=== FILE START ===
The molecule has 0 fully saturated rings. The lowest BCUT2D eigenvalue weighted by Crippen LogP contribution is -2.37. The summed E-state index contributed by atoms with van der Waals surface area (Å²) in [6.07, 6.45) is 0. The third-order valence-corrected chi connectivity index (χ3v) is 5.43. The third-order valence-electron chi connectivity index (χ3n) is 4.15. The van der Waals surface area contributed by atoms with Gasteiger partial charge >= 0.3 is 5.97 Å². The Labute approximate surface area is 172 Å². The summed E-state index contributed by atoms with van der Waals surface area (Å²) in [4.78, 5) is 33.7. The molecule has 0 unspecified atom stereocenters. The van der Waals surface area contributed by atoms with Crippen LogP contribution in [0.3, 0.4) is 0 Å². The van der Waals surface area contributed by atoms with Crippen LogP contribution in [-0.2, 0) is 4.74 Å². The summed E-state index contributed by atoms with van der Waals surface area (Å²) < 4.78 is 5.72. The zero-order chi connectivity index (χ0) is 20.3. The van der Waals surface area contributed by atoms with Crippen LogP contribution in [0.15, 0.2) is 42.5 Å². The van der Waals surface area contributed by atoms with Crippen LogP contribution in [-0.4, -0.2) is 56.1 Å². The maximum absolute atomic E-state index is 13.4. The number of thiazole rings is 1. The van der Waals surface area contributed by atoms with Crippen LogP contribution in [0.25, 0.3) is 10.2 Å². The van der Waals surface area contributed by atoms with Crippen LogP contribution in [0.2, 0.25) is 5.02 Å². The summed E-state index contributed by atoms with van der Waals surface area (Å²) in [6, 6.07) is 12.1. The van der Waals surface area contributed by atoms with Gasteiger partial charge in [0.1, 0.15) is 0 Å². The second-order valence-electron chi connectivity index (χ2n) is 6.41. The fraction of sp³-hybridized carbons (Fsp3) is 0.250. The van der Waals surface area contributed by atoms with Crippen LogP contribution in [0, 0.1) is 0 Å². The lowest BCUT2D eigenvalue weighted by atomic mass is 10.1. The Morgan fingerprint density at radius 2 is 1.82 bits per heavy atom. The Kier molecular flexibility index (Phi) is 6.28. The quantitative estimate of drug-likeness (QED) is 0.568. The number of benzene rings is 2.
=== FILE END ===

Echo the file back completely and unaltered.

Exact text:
The molecule has 0 fully saturated rings. The lowest BCUT2D eigenvalue weighted by Crippen LogP contribution is -2.37. The summed E-state index contributed by atoms with van der Waals surface area (Å²) in [6.07, 6.45) is 0. The third-order valence-corrected chi connectivity index (χ3v) is 5.43. The third-order valence-electron chi connectivity index (χ3n) is 4.15. The van der Waals surface area contributed by atoms with Gasteiger partial charge >= 0.3 is 5.97 Å². The Labute approximate surface area is 172 Å². The summed E-state index contributed by atoms with van der Waals surface area (Å²) in [4.78, 5) is 33.7. The molecule has 0 unspecified atom stereocenters. The van der Waals surface area contributed by atoms with Crippen LogP contribution in [0.3, 0.4) is 0 Å². The van der Waals surface area contributed by atoms with Crippen LogP contribution in [-0.2, 0) is 4.74 Å². The summed E-state index contributed by atoms with van der Waals surface area (Å²) < 4.78 is 5.72. The zero-order chi connectivity index (χ0) is 20.3. The van der Waals surface area contributed by atoms with Crippen LogP contribution in [0.15, 0.2) is 42.5 Å². The van der Waals surface area contributed by atoms with Crippen LogP contribution in [-0.4, -0.2) is 56.1 Å². The maximum absolute atomic E-state index is 13.4. The number of thiazole rings is 1. The van der Waals surface area contributed by atoms with Crippen LogP contribution in [0.25, 0.3) is 10.2 Å². The van der Waals surface area contributed by atoms with Crippen LogP contribution in [0.2, 0.25) is 5.02 Å². The summed E-state index contributed by atoms with van der Waals surface area (Å²) in [6, 6.07) is 12.1. The van der Waals surface area contributed by atoms with Gasteiger partial charge in [0.1, 0.15) is 0 Å². The second-order valence-electron chi connectivity index (χ2n) is 6.41. The fraction of sp³-hybridized carbons (Fsp3) is 0.250. The van der Waals surface area contributed by atoms with Crippen LogP contribution in [0, 0.1) is 0 Å². The lowest BCUT2D eigenvalue weighted by atomic mass is 10.1. The Morgan fingerprint density at radius 2 is 1.82 bits per heavy atom. The Kier molecular flexibility index (Phi) is 6.28. The quantitative estimate of drug-likeness (QED) is 0.568. The number of benzene rings is 2.